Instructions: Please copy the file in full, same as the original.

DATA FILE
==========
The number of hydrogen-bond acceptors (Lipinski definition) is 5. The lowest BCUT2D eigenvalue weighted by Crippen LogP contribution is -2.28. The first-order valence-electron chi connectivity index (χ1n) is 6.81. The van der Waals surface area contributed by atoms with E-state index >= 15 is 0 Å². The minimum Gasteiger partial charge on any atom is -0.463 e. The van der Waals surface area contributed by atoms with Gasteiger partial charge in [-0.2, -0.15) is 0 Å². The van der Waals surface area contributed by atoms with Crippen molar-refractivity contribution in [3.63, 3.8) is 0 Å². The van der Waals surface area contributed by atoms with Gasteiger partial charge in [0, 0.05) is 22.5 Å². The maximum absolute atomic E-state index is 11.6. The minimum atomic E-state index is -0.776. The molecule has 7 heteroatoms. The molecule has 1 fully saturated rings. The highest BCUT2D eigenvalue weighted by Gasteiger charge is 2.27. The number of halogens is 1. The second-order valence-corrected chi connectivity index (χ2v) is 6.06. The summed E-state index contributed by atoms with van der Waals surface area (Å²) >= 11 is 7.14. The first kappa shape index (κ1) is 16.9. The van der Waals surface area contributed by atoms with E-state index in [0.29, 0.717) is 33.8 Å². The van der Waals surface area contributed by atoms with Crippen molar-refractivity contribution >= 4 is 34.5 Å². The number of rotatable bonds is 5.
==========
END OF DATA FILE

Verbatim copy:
The number of hydrogen-bond acceptors (Lipinski definition) is 5. The lowest BCUT2D eigenvalue weighted by Crippen LogP contribution is -2.28. The first-order valence-electron chi connectivity index (χ1n) is 6.81. The van der Waals surface area contributed by atoms with E-state index >= 15 is 0 Å². The minimum Gasteiger partial charge on any atom is -0.463 e. The van der Waals surface area contributed by atoms with Gasteiger partial charge in [-0.2, -0.15) is 0 Å². The van der Waals surface area contributed by atoms with Crippen molar-refractivity contribution in [3.63, 3.8) is 0 Å². The van der Waals surface area contributed by atoms with Gasteiger partial charge in [0, 0.05) is 22.5 Å². The maximum absolute atomic E-state index is 11.6. The minimum atomic E-state index is -0.776. The molecule has 7 heteroatoms. The molecule has 1 fully saturated rings. The highest BCUT2D eigenvalue weighted by Gasteiger charge is 2.27. The number of halogens is 1. The second-order valence-corrected chi connectivity index (χ2v) is 6.06. The summed E-state index contributed by atoms with van der Waals surface area (Å²) >= 11 is 7.14. The first kappa shape index (κ1) is 16.9. The van der Waals surface area contributed by atoms with E-state index in [0.29, 0.717) is 33.8 Å². The van der Waals surface area contributed by atoms with Crippen molar-refractivity contribution >= 4 is 34.5 Å². The number of rotatable bonds is 5.